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McCann v. Winslow Township

December 20, 2007


The opinion of the court was delivered by: Hillman, District Judge


I. Introduction

This matter has come before the Court on Defendants' motion for summary judgment on Plaintiff Robert McCann's § 1983 action for alleged constitutional rights violations. The Court's subject matter jurisdiction over McCann's underlying claim is conferred by 28 U.S.C. § 1331 (federal question jurisdiction). For the reasons expressed below, Defendants' motion will be granted.


The allegations set forth in this case stem from a traffic stop involving Plaintiff Robert McCann's brother, Michael Dickerson. On April 27, 2006, Dickerson was stopped in his vehicle by Defendant Officers Passarella and Pizzico after Passarella noticed that Dickerson was driving without a seatbelt. Dickerson was subsequently issued citations for failure to wear a seat belt, failure to produce a driver's license upon request and fraudulently displaying an inspection sticker on the vehicle.

During the stop, Dickerson called McCann, who arrived to the scene shortly thereafter. McCann was instructed by Pizzico to remain near his vehicle until Passarella was finished with the stop of Dickerson. After Passarella issued the citations to Dickerson, he and McCann had an exchange of words that McCann would later recount during his deposition:

Q: Did you ultimately tell [Passarella] who you are? A: Yes.

Q. Did you have any further discussion?

A. I told him that I was Robert McCann. And he said: What are you doing here? I said: This is my brother and these other two people that you have out here, are my constituents. They're from Chesilhurst and I'm a councilman from Chesilhurst. They asked me to come to the scene to give them a ride and that's why I am here.

Q. Was there anything else said between the two of you?

A. Yes. He said: You're from Chesilhurst? And I said: Yes.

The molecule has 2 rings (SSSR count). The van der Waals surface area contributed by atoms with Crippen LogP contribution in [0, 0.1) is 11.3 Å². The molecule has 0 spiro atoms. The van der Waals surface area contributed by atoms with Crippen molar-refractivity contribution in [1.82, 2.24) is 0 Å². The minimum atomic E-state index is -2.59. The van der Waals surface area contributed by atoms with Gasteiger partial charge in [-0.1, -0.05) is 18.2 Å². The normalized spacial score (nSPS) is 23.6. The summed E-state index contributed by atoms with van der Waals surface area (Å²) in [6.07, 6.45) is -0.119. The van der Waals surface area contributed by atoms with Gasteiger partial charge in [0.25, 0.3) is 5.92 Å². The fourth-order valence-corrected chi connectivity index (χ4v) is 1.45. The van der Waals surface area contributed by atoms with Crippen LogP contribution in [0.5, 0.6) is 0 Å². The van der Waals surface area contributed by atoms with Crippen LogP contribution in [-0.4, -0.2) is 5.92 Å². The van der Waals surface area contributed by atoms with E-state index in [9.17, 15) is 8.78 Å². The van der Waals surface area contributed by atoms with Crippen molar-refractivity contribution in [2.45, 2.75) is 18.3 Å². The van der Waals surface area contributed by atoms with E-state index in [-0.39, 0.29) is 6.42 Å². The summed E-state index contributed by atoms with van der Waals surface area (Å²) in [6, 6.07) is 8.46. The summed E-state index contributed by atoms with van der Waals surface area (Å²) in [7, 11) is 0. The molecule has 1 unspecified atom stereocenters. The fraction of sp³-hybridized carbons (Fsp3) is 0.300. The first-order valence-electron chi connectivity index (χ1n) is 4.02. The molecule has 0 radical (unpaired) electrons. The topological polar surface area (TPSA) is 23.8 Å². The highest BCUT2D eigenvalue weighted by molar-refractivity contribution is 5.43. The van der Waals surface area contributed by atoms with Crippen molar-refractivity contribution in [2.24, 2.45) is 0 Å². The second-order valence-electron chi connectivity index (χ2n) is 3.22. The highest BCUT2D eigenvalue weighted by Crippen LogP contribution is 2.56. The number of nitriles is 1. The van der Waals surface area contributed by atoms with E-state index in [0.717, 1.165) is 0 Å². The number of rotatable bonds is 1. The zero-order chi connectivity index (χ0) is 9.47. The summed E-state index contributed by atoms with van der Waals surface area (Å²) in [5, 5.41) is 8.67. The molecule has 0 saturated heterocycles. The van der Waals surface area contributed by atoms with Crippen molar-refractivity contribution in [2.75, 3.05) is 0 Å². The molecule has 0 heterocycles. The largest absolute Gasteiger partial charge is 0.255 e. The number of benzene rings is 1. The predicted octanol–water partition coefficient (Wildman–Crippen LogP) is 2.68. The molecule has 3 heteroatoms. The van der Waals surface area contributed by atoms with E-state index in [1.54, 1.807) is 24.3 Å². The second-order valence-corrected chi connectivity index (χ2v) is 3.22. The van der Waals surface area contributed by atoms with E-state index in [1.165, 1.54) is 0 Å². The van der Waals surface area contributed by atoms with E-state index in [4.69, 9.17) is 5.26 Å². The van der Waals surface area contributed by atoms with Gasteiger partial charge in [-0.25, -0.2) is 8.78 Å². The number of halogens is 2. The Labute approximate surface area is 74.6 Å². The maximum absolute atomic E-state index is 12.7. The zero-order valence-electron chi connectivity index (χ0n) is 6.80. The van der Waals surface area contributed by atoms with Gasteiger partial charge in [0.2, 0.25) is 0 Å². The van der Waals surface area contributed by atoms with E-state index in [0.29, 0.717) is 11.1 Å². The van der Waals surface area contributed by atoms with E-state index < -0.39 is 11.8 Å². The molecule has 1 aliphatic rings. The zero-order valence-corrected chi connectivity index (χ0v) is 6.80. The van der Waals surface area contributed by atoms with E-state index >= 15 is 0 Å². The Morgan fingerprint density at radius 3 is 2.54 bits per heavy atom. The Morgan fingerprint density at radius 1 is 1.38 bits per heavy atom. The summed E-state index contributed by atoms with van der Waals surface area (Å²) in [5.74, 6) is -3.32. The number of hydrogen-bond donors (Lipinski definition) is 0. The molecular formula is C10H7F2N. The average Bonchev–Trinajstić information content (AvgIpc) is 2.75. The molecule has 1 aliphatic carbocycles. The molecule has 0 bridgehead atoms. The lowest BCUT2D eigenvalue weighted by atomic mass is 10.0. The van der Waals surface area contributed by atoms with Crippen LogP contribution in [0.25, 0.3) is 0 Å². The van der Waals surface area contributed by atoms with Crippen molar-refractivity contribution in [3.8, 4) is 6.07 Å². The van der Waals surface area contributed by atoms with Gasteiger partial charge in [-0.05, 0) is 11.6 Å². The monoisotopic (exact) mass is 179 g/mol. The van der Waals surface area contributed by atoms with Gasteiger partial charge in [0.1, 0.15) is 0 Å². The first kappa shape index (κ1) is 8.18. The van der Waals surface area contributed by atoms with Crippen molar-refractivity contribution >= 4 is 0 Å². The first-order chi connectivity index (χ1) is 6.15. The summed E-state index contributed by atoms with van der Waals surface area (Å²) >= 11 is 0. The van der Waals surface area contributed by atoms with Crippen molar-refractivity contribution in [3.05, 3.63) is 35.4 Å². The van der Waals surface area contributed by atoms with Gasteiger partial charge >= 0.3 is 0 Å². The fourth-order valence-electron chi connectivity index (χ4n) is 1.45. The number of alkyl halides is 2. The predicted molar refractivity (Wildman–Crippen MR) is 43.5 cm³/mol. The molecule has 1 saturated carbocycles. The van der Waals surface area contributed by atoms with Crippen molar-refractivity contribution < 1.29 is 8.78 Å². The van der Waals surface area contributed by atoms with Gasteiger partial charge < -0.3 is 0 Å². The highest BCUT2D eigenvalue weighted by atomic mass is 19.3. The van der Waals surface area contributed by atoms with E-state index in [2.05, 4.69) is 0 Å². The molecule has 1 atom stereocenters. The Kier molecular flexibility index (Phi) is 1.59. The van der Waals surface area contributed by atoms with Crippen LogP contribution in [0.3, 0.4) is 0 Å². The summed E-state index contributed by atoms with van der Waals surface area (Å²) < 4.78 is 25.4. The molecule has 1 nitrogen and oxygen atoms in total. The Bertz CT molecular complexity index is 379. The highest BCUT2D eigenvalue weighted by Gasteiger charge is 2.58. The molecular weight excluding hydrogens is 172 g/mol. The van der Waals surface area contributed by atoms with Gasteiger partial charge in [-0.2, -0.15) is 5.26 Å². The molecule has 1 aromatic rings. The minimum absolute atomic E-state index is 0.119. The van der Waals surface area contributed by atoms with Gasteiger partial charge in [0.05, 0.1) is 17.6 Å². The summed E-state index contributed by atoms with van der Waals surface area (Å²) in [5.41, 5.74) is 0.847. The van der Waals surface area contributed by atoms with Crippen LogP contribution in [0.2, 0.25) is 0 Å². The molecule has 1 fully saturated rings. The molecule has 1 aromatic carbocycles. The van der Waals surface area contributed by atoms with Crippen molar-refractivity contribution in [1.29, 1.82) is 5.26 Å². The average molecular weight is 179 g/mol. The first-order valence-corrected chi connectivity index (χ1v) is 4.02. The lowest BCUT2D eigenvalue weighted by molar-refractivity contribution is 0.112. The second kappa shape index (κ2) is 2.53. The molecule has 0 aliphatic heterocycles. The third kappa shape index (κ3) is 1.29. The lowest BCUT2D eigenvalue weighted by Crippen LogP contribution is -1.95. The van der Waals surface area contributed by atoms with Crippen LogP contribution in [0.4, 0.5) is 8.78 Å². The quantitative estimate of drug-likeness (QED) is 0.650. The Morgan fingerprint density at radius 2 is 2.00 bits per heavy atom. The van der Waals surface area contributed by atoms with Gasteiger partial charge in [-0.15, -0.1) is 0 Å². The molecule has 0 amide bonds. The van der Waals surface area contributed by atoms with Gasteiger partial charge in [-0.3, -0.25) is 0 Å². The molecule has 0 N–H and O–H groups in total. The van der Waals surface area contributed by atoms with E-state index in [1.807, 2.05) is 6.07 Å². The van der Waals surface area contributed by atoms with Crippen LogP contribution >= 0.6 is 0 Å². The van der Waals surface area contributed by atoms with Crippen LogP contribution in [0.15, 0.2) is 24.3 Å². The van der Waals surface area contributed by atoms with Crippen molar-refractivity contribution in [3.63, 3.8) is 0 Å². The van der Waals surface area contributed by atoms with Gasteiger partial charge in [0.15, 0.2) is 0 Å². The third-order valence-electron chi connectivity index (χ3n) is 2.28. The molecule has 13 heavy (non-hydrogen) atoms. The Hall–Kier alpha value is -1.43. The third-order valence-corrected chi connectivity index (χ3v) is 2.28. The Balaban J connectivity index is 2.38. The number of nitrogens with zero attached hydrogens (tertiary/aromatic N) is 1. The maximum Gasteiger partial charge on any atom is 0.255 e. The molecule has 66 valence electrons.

He said you're a councilman from Chesilhurst? I said: Yes. He said: I don't give a damn about that. All the people in Chesilhurst are stupid anyway. You people don't know how to do anything over there. We have to show you how to do something. We have to show you how to do things right here in Winslow Township.

Following this interaction, McCann went to the Winslow Township Police Department ("the Winslow Police") with Dickerson to register a citizen's complaint against Passarella. Dickerson's complaint alleged that Passarella "became very combative and derogatory" during the traffic stop.

A few weeks later, on May 16, 2006, McCann was pulled over in his vehicle by Pizzico and issued a citation for driving with a broken taillight. Pizzico had McCann exit his vehicle and walk to its rear so that he could see the broken taillight first-hand. As Pizzico made her way back to her patrol car, McCann overheard her state on her cellular phone: "I got him." Following this traffic stop, McCann went to the Winslow Police to register a citizen's complaint against Pizzico. In that complaint, McCann asserted that the recent traffic stop and citation were "retaliatory in nature," racially motivated, and that Pizzico "never got close enough to [the] vehicle [before initiating the traffic stop] to notice [the] small hole in [the] taillight." Later, during his deposition, McCann discussed the specifics of the damage to his taillights:

A: No. What I am saying to you your question is, I don't remember it being broken at that time. I remember getting a ticket and then noticing that it was broken.

Q: Which side did you notice it was broken?

A: After I got the ticket, the left side rear.

Q: How about the right side?

A: I think there was a crack.

Q: How big was the left side?

A: I don't think the left side was visible. I don't think -- you had to be right up on it.

Q: How about the right side?

A: The right side might have been a noticeable crack.

In the same deposition, McCann also responded to questioning about his accusation in the citizen's complaint against Pizzico that the traffic stop on May 16, 2006, was motivated in part by racial animus:

Q: Now, did you ever mention verbally that you thought the stop was based on race as well as being retaliatory?

A: No. I always said I thought the stop was based on retaliation.

Six weeks later, on June 30, 2006, McCann was stopped in his vehicle by Passarella. When McCann asked Passarella why he was stopped, Passarella responded by saying "[y]ou don't need to know that. You need to listen to me and give me your license and registration." Passarella issued McCann citations for failing to yield and for failing to maintain the vehicle's lamps. McCann exited his vehicle and inspected the rear, confirming that his taillights were indeed in need of repair.

Passarella documented the stop in a police report dated June 30, 2006, wherein he stated that "[w]hile waiting for the traffic light...a blue pickup truck was going straight across the light, then darted to its front of oncoming traffic, causing myself and other traffic to stop." Passarella further noted in the report that "[t]he driver also did not use his left turn signal to make his turn from his lane of travel."

McCann's passenger in the vehicle, one Reggie Bethune, discussed the left turn during his ...

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